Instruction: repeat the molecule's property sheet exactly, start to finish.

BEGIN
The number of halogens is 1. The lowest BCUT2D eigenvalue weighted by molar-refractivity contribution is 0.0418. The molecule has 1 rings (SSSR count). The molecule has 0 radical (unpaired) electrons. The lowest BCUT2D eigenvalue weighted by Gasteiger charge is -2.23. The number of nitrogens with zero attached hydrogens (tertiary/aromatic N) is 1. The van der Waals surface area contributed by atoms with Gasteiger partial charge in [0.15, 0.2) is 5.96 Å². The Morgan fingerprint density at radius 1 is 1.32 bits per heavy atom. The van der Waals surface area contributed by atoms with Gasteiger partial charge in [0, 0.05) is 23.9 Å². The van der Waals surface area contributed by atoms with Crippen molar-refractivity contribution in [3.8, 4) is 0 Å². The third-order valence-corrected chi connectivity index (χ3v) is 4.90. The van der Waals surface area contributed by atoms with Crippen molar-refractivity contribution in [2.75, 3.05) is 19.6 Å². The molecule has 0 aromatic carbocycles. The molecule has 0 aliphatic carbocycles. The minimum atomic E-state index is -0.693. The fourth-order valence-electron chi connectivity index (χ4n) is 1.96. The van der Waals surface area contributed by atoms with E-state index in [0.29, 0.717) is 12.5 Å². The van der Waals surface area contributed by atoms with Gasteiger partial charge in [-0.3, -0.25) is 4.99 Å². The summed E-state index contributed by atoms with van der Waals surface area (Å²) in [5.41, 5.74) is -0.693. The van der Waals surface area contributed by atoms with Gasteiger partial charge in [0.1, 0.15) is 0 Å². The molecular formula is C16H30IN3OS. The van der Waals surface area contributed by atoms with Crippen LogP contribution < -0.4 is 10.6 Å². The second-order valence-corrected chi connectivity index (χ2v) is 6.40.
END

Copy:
The number of halogens is 1. The lowest BCUT2D eigenvalue weighted by molar-refractivity contribution is 0.0418. The molecule has 1 rings (SSSR count). The molecule has 0 radical (unpaired) electrons. The lowest BCUT2D eigenvalue weighted by Gasteiger charge is -2.23. The number of nitrogens with zero attached hydrogens (tertiary/aromatic N) is 1. The van der Waals surface area contributed by atoms with Gasteiger partial charge in [0.15, 0.2) is 5.96 Å². The Morgan fingerprint density at radius 1 is 1.32 bits per heavy atom. The van der Waals surface area contributed by atoms with Gasteiger partial charge in [0, 0.05) is 23.9 Å². The van der Waals surface area contributed by atoms with Crippen molar-refractivity contribution in [3.8, 4) is 0 Å². The third-order valence-corrected chi connectivity index (χ3v) is 4.90. The van der Waals surface area contributed by atoms with Crippen molar-refractivity contribution in [2.75, 3.05) is 19.6 Å². The molecule has 0 aromatic carbocycles. The molecule has 0 aliphatic carbocycles. The minimum atomic E-state index is -0.693. The fourth-order valence-electron chi connectivity index (χ4n) is 1.96. The van der Waals surface area contributed by atoms with E-state index in [0.29, 0.717) is 12.5 Å². The van der Waals surface area contributed by atoms with Gasteiger partial charge in [-0.3, -0.25) is 4.99 Å². The summed E-state index contributed by atoms with van der Waals surface area (Å²) in [5.41, 5.74) is -0.693. The van der Waals surface area contributed by atoms with Gasteiger partial charge in [0.1, 0.15) is 0 Å². The molecular formula is C16H30IN3OS. The van der Waals surface area contributed by atoms with Crippen LogP contribution < -0.4 is 10.6 Å². The second-order valence-corrected chi connectivity index (χ2v) is 6.40.